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How to excel in performance reviews when you work in banking

It's the beginning of the year, and you're ready to smash 2019. You may have had your performance review for last year already, or it may be coming in the next few weeks. If it's the latter, you need to work-it. I've worked in this industry for over two decades and I know how important performance reviews are. The executive coach Mary-Louise Angoujard, who works with bankers, has the following tips...

1. Keep a monthly tally of your key wins and accomplishments  

Before your midyear review write a summary to help you navigate the conversation with your boss. Be sure to include dates, dollars associated with key wins, and any cross-divisional business you helped generate that was beyond your normal duties.  If you're in a client-facing role, keep a few examples of positive feedback from clients. This sounds counter-intuitive, but keep track of your failures too. Your self-assessment will most definitely ask for places where you think you could perform better. If you’ve been tracking wins and losses, then there should be very little room to be sideswiped in the review meeting with your boss.

2. Cultivate strong senior relationships across divisions, and tap into these for your 360 evaluation.

Most banks use the 360-degree feedback process as a key element in the year-end annual review.  Time was, you could put your mates down on the list to provide your online 360 review, but nowadays most of the time your boss asks you to provide a list of sources from multiple contacts and he/she chooses who submits your review.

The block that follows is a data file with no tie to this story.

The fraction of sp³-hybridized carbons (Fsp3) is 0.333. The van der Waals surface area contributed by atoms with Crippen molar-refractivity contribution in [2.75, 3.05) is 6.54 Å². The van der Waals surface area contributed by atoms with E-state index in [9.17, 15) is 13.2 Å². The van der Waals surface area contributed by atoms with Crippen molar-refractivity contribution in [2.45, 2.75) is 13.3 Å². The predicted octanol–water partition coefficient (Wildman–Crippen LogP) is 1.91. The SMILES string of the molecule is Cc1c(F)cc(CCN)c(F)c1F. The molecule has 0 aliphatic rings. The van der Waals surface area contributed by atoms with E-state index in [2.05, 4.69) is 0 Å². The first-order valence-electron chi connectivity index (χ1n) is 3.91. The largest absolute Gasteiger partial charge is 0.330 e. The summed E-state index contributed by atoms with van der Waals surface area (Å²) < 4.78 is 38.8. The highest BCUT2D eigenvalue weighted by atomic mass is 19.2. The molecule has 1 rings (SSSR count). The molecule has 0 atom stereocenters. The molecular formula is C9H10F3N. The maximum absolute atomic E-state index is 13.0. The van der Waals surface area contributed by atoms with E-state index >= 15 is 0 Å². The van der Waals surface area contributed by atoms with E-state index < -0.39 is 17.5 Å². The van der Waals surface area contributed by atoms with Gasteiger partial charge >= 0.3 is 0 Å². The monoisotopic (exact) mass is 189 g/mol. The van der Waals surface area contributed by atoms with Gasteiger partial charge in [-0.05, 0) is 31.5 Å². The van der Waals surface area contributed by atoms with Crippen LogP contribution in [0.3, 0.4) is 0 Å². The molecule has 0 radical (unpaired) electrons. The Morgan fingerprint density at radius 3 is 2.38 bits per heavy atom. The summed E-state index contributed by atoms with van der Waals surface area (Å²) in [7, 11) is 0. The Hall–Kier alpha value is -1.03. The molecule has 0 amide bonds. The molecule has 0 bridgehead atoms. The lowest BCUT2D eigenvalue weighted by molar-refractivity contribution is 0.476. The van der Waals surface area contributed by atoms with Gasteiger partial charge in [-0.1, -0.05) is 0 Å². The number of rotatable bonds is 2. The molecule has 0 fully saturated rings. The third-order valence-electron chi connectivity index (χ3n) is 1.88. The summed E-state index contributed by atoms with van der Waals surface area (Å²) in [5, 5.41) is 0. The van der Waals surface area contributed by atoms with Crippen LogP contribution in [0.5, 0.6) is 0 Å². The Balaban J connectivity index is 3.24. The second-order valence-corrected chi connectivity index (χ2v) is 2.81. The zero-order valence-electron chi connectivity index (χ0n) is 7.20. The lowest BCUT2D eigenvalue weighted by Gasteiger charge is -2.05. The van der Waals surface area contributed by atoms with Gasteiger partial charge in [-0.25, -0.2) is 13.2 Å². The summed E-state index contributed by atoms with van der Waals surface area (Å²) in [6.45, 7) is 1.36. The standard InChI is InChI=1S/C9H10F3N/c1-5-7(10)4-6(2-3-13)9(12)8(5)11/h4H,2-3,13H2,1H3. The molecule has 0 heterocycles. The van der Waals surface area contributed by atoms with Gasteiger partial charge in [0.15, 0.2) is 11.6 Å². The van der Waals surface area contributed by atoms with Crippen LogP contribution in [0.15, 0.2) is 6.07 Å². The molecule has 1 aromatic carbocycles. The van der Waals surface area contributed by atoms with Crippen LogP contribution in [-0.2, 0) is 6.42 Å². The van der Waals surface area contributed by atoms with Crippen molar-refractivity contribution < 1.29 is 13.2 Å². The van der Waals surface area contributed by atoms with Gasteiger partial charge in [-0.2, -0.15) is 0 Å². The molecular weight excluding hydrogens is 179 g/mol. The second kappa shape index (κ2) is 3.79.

3. Manage the curve 

Although hopelessly antiquated, many banks continue to hold bosses to distributing the "exceeds", "meets", and "meets most” and “does not meet” rankings based on the bell curve distribution. The theory of a bell curve is that most people are average, with a small percentage at the top being top performers and a small percentage at the bottom being losers.  Some banks still force the bottom 10% to get a low rating, thereby ensuring there are always some "losers" in the group.

This means that even if your team consists of all high performers, someone will still fall to the bottom. Don't be a “sleeper,” says Angoujard.  People who are quietly doing their job tend to be overlooked or are easy targets for being managed down the curve.  If you’ve made key wins, don’t be afraid to mention them to your boss and team (although not too often).

4. Address your career path

Your boss is most likely managing multiple reviews, as well as prepping for his/her own, so if you have career aspirations (and if you’re in banking then you probably do) it is important to clearly communicate these in the review. Go into the reviews with your career progression in mind and concrete steps for getting there.  Angoujard says you need to, “have a clear proposition and rationale for your continued progression, including the support you may need: for example, introductions, financial contributions for additional training or qualifications, sponsorship for special projects. Be ready to present this confidently, also highlighting the benefits to your organization”.

5. De-stress heading into the meeting

No one is perfect. There’s a decent chance your performance review will include some negative feedback. It’s important that you listen to this with an open mind, not become defensive and not get upset. After all, negative feedback is a show of faith from your boss – if he/she thought you were a lost cause, you’d be out.  It’s important not to sound defensive or argumentative. Bosses are human beings and will not take kindly to being screamed at (probably the easiest way for a top performer to receive a "meets expectations”).

Natalie Stpierre is a pseudonym

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AUTHORNatalie Stpierre Insider Comment

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